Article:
Today, 5pm. Needed to get the brain out of the office. I decided to find something adventurous, something new, so when I found out that there's a tram that goes to an island in the middle of New York City, the answer was: duh.
I took the tram to Roosevelt Island and fell a little bit in love with an island that reminded me of Europe, that kept me thinking about l'Ile St. Louis in Paris with younger architecture. I walked along the promenade and met a Russian woman and spent 20 minutes talking about the island and its inhabitants. Then I wandered some more and wondered how I could move there.
Got home, bubbled over with excitement about knowing a new place and Chris found a listing for a R.I. apartment online; tomorrow he's going to come with me to see it. I can't take it, even if I wanted to; my lease isn't up until the fall. But shit, this is the fun stuff to do with someone. Go see an apartment on a dream island and pretend it's a possibility.
Thanks to the 5-goal-per-day strategy, this week was productive as hell. Each morning I wrote down 5 things I'd love to have done by 7pm or so. Each day I got them done and more. It's almost as if focusing on less rather than more gave me more energy to go beyond the goals... try it sometime. Maybe it'll work for you too.
I think I'll leave this strategy for the weekend, though. I'm really spent from trying so hard all week and looking forward to some sleeping in and dining out.
I had a bunch of bad dreams this week. At one point the other night, I woke up from a nightmare around 3am and was too afraid to run to the bathroom to pee until I remembered that Oscar would come with me. He's such a little guard cat (or perhaps constantly tempted by my proximity to food when I head to the old Water Closet). When I realized that he'd walk along with me, regardless of the depth of his sleep, I felt so comforted. This is why people get pets; because the companionship is unrivaled.
Today we bought our tickets for Wisconsin. Three days of Chris' friends and family and cheddar cheese. I've never met a cheddar I didn't like and I'm hopeful that sentiment will translate over to the new people I meet as well. It's been a while since I took a plane with someone I know and I think it will be strange to even have the option of leaning my head on the person next to me. You know it's good when you and your seatmate have accepted potential drool for the duration of the flight.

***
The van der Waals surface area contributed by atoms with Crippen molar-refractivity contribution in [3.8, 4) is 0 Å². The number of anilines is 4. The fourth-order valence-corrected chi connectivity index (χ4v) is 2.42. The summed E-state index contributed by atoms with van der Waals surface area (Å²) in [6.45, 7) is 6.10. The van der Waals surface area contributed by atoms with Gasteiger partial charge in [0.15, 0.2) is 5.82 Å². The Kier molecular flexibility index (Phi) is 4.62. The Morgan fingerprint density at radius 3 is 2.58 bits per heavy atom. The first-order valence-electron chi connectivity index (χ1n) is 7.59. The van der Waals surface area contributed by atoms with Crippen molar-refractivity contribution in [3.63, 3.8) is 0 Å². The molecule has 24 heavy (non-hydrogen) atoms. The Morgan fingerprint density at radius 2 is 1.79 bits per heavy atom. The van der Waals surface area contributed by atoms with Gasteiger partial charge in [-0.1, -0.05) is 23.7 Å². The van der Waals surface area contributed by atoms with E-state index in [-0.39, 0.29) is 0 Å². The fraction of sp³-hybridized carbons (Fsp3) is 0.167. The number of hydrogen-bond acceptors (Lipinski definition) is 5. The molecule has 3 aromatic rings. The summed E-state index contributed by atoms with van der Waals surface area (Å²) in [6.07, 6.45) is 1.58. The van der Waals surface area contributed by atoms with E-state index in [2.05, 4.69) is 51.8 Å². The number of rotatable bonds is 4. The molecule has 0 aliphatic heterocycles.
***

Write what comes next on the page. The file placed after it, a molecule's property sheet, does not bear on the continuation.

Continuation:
I do my best running when I'm focused on something farther down the street. Sometimes I run for 3 blocks focused on the same Duane Reade sign. Head tucked, eyes lifted, I barely notice the people I'm passing; they move out of the way magically, as if my concentration has created a force field that protects me as I drive on.
Today was a focused day, one set up to be that way during my commute, when I identified 5 things that would make me feel good to do before I got home tonight. Like eat a salad. And get quarters for laundry. And a few other work-related ones. Rather than letting the day take my light-hearted mood and twist it as it willed, I decided where I would be at 7pm. And holy crap, did that work wonders.
The end of this week signals the 3-year birthday of this blog and I'll have a little surprise in store for you. Stay tuned, buddies.
We were sitting in Union Square park yesterday, the Sarahs and I, and I mentioned that NY has become a city of a million kinds of memories for me. From high school friends at a conference on the west side, to comic book shops with an ex, to several apartments and neighborhoods that I know well now. And the Brooklyn Bridge, which has been the site of a romantic walk, a struggling run and then, this weekend, a slightly coaxing activity with a nervous friend.
Yesterday, sitting in that park, I realized that I'll miss New York when I eventually leave it.
I won't miss it for the things that people typically cite: diverse nightlife, constant activity, innumerable opportunities for meeting people. I'll miss it because, like Paris, it's become a living artifact of someplace I knew people and they knew me.
Skersh and I talked the other night about her upcoming trip to London, the first time she'll travel outside the country alone. I was encouraging to her, explaining that she would be completely free to explore a place without a single regard for someone else's touristic desires. Later that afternoon, I re-found something I'd written in the little Moleskin I keep in my bag. I wrote this one afternoon in San Francisco, when I was spending the afternoon in Sausalito:
I have all the bread in the basket to myself and all of the butter too. This is the joy of traveling alone. I've been to so many places alone- or with moments alone. I'm my own best company. "What does this remind me of?" I think and I already know. Ireland. Or Italy. Or London.
... the bench I sat on in the park, the table at this restaurant, they are both part of my memory. But what of myself stays here? How does one find them again, how do you feel as though you are not just a visitor, but a change, a tiny speck of influence, however small?